I've not found an explanation/definition of what you mean by "Heisenberg state" in your Insight article. It may also be good to reformulate the definition of "state" to: "A quantum state is represented by a trace-class positive semidefinite self-adjoint operator with trace 1." That holds for both pure and mixed states. The pure states are exactly represented by statstical operators that are projectors, i.e., obeying ##\hat{\rho}^2=\hat{\rho}##. Another equivalent definition is that a pure state is represented by rays in Hilbert space, but this somewhat cumbersome definition is avoided by using statistical operators for both pure and mixed states.
     
  17. Mar 28, 2016 #16

    A. Neumaier

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    This and a version of the remainder should be posted in the other thread, not here.

    There it doesn't matter. In the present context, it is just a state in the Heisenberg picture, so that time correlations make sense.
    This would make it worse - not in the sense of incorrect but in the sense of adding technicalities that only detract from the real message.

    Semidefinite already implies Hermitian, trace 1 already implies trace-class, and Hermitian trace-class operators are automatically self-adjint. Thus there is no need to introduce these technical terms. Pure states are only those projectors ##\rho## that project to a ray. Of course the trace is in this case the dimension of the target space, so your definition is ok. But these technicalities are also not needed for the insight article since I never do anything with the states.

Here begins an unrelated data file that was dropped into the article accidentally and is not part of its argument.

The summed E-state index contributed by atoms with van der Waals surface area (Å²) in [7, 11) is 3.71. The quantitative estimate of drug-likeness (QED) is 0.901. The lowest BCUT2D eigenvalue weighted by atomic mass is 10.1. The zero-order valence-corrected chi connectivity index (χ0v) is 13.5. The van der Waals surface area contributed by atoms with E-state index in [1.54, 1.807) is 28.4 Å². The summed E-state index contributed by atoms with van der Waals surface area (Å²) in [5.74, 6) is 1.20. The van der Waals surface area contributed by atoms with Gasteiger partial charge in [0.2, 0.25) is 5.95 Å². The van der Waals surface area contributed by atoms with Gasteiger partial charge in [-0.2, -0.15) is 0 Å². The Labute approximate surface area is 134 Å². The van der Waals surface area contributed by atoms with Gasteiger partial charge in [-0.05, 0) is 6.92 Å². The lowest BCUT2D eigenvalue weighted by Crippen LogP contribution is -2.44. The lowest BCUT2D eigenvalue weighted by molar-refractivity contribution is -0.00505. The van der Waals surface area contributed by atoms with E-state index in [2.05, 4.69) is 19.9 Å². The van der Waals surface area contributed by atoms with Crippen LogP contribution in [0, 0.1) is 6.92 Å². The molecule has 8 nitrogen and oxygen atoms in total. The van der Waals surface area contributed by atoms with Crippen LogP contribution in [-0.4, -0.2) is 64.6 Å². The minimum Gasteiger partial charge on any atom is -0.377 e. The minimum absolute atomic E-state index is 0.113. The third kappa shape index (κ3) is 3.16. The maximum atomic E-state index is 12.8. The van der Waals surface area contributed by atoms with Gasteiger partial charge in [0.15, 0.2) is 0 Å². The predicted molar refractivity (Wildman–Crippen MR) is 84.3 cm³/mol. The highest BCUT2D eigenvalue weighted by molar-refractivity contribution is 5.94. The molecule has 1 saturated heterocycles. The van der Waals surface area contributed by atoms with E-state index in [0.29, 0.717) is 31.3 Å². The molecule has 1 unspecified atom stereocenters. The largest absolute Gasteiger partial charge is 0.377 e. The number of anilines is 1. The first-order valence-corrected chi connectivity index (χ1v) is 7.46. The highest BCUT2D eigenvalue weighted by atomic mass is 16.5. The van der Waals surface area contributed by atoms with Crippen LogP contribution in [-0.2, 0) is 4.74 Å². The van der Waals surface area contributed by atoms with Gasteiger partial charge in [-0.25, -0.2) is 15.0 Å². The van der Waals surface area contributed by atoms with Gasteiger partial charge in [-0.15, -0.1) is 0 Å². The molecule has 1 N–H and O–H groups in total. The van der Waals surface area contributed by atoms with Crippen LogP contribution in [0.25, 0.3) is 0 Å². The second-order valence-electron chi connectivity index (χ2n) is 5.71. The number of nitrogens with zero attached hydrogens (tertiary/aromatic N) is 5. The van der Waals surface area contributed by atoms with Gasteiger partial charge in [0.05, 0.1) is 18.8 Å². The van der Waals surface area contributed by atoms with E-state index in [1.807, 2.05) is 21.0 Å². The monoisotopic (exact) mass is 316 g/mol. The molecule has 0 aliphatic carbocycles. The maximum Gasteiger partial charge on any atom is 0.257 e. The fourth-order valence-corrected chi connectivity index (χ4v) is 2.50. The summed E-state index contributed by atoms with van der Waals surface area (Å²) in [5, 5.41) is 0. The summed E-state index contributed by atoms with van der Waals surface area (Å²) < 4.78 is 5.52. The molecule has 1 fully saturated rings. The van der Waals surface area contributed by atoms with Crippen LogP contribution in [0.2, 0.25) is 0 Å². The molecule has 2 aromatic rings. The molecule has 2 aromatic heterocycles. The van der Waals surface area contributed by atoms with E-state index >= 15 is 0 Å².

18. Mar 28, 2016 #17
    How do you know that Poincare symmetry is the real thing? Because we observe it in the large distance limit? So what, all those lattice theories have no problem to recover Poincare symmetry in the large distance limit.

    I would say if Poincare symmetry would be the real thing, one would be able to construct models without infinities which have full Poincare symmetry, and one would not need such non-Poincare-symmetric "construction tools".
     
  19. Mar 28, 2016 #18

    A. Neumaier

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    Your argument is very misinformed.

    It is typical in mathematics that nice objects are first constructed in a messy way.
    The real numbers have very nice properties but to construct them one needs artifacts that make the numbers appear to be complicated sets (Dedekind cuts, euqivalence classes of Cauchy sequences, etc.).
    The exponential function has many nice properties, but to construct it one needs limits of simpler functions that do not have this property.

    Another reason why Poincare symmetry is the real thing is that it gives rise (via Noether's theorem) to the conservation laws on which all basic physics relies. Drop symmetries - and you have nothing left to guide your theory building.
     
  20. Mar 28, 2016 #19

    atyy

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    A. Neumaier - is your answer different from vanhees71's?

    Your answer is that the correlation functions coarse grained, whereas vanhees71 says the degrees of freedom are coarse grained.

    Your answer is what I would expect within Copenhagen (expectations are real in Copenhagen), whereas vanhees71's doesn't (quantum degrees of freedom are not real, presumably photons and electrons are not necessarily real in QED).
     
  21. Mar 29, 2016 #20
    But I was talking about physics. Your example is also not very impressive. Essentially, it is an example of a simplification reached by going to some infinite limit. So that a mathematical simplification can be reached by going to limits. But what about reality?
    Hm. Maybe you are an opponent of GR, given that you cannot get conservation laws via Noether, but have only some pseudotensors, which do not even allow a physical interpretation in agreement with the spacetime interpretation, which allows only tensors to have a physical meaning?